The synopsis doesn’t really go into too much of the action here, therefore, I don’t want to either. All I will say is that I was pleasantly surprised to discover this involves one of my favorite Horror tropes, and that’s dark fictional characters coming to life and interacting with their creators.

I loved how Tingle decided to tell Misha’s story. In the current timeline, we get to know a bit about his work and personal life, but we also get glimpses into Misha’s past through sections aptly referred to as, Inspiration.

These Inspiration sections were among my favorites. It’s there we learn the pivotal moments and people from Misha’s life that helped to shape his writing. These sections felt intimate and had a lovely Coming of Age quality to them that I found incredibly captivating.

In additional to the fantastic character work and strong writing, I thoroughly enjoyed the social commentary and reflective exploration of issues within this novel.

In particular, I found it to be thought-provoking in the area of intellectual property rights, the power of creators and their rights to their work. I also enjoyed how Tingle touched upon the greed within the system, and the development and use of AI in writing and the arts.

You’ll never think of the algorithm the same again…

I did listen to the audiobook and cannot recommend that format highly enough. It’s a full cast audio with sound effects that truly help bring this crazy story to life!

I would recommend this to every Horror Reader, but particularly to Social Horror lovers, or those looking for strong Queer stories. Also, if you were a fan of The X-Files, something about this one just brought that to mind for me; maybe the light Sci-Fi concepts, or the villains…

Thank you so much to the publisher, Tor Nightfire and Macmillan Audio, for providing me with copies to read and review. The audio production was chef’s kiss!

This book is smart, original, engaging and eerie. I walk away with a full heart, looking forward to more from Tingle!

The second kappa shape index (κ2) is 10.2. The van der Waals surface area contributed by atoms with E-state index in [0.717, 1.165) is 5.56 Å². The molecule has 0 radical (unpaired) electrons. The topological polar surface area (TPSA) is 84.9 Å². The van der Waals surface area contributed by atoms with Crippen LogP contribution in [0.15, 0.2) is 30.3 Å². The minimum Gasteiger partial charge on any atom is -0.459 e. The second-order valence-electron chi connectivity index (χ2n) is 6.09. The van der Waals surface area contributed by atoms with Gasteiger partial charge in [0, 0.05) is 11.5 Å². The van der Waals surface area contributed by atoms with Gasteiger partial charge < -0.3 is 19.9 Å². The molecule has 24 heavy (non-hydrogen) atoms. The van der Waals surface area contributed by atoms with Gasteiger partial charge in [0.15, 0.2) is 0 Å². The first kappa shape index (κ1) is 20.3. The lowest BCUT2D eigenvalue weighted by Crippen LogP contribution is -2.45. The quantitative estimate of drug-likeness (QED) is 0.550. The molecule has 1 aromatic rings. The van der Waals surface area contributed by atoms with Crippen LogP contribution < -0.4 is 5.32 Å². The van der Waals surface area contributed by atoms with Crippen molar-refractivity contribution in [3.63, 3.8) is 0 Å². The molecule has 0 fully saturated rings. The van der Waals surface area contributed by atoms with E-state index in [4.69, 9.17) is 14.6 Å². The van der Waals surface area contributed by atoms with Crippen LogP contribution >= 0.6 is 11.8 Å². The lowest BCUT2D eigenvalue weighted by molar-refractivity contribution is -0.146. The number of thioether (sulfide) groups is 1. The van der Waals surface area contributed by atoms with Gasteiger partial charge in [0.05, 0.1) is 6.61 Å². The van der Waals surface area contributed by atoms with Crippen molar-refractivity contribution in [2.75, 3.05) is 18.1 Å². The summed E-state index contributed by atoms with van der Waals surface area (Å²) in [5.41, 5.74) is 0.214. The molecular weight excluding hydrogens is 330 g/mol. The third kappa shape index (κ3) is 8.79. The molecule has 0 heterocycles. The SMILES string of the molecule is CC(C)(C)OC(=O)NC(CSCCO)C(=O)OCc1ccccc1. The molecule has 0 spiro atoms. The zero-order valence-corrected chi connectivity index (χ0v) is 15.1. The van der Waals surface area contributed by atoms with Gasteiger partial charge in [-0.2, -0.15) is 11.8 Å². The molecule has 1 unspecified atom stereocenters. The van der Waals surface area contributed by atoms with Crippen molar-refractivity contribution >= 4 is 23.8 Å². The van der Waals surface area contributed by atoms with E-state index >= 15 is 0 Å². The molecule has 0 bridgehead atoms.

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Review: Thunderhead (Arc of the Scythe #2) by Neal Shusterman

Thunderhead (Arc of a Scythe, #2)Thunderhead by Neal Shusterman
My rating: 5 of 5 stars

The World:

I hate reading sequels.
Ew, the dreaded second book syndrome strikes again.
Can it ever live up to the magic of the first book?

Neal Shusterman upon writing Thunderhead:

Honestly, and I mean this, Thunderhead is one of the most delightful sequels to ever sequel. There is absolutely no dreaded second book syndrome here.

I feel like I am the last person in the world to read this, but just in case I’m not, Thunderhead is the second book in Neal Shusterman’s Arc of the Scythe series.

This YA series is set in a future where natural death has been eradicated. While natural death may be a thing of the past, population control is still necessary. Thus, we have the Scythes, whose job it is to glean people, aka. end their lives.

These books start by following some Scythe apprentices and then we sort of escalate from there. I was concerned this would lose some of the initial intrigue. Sometimes that happens with series, all of the magic lies in the world-building in the first book and then it will sort of dissipate.

Luckily, Shusterman was far from done building out this world. We’re introduced to new things in this book, including characters that really added to the overall story.

I also loved the trajectory for our two mains from the first book, Rowan and Citra. Rowan’s arc, in particular, really evolves in this one, heading in a different direction than what I would have originally anticipated for him.

There’s also a vein of this story that starts investigating the intentions of the founding Scythes. That avenue helped to build out the lore of the world. It brought in history and really got my brain cranking about how vast this scope actually is. It’s truly impressive.

Shusterman has a plan for everything with this one: past, present and future. There’s also so much commentary here, it’s overflowing with religious symbology and if you are searching for those types of connections, it certainly offers up a lot of food for thought.

Additionally, for a longer book, the pace of this never lets up. It builds and builds until one of the most shocking conclusions that I have ever read. It’s perfection.

My jaw was on the floor. I never in a million years could have predicted the end. It was one of those finales that made me so glad that I waited until all the books were released before I started it. I never could have waited.

I did start The Toll immediately upon finishing this and am so glad. If you haven’t made time for this series yet, you absolutely should. I recommend it to all Readers. It’s so unique and engaging. It’s definitely worth a go!

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Review: The Mysterious Case of the Alperton Angels by Janice Hallett

The Mysterious Case of the Alperton AngelsThe Mysterious Case of the Alperton Angels by Janice Hallett
My rating: 4 of 5 stars

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The Mysterious Case of the Alperton Angels features two rival authors after desperately hunting down the same scoop.